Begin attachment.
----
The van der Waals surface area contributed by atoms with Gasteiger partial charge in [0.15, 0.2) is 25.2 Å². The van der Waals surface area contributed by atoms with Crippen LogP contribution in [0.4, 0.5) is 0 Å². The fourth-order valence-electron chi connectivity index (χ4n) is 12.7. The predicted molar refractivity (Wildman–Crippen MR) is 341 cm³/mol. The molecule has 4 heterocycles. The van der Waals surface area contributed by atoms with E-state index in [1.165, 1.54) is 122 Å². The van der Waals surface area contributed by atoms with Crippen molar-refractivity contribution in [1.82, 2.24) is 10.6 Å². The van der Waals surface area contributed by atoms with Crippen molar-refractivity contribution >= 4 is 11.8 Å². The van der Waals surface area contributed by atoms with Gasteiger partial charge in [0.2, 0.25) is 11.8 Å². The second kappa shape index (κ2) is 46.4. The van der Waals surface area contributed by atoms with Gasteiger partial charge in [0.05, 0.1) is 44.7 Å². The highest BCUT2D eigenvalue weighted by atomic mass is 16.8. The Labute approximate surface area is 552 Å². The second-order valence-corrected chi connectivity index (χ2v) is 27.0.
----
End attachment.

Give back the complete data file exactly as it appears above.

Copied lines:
The van der Waals surface area contributed by atoms with Gasteiger partial charge in [0.15, 0.2) is 25.2 Å². The van der Waals surface area contributed by atoms with Crippen LogP contribution in [0.4, 0.5) is 0 Å². The fourth-order valence-electron chi connectivity index (χ4n) is 12.7. The predicted molar refractivity (Wildman–Crippen MR) is 341 cm³/mol. The molecule has 4 heterocycles. The van der Waals surface area contributed by atoms with E-state index in [1.165, 1.54) is 122 Å². The van der Waals surface area contributed by atoms with Crippen molar-refractivity contribution in [1.82, 2.24) is 10.6 Å². The van der Waals surface area contributed by atoms with Crippen molar-refractivity contribution >= 4 is 11.8 Å². The van der Waals surface area contributed by atoms with Gasteiger partial charge in [0.2, 0.25) is 11.8 Å². The second kappa shape index (κ2) is 46.4. The van der Waals surface area contributed by atoms with Gasteiger partial charge in [0.05, 0.1) is 44.7 Å². The highest BCUT2D eigenvalue weighted by atomic mass is 16.8. The Labute approximate surface area is 552 Å². The second-order valence-corrected chi connectivity index (χ2v) is 27.0.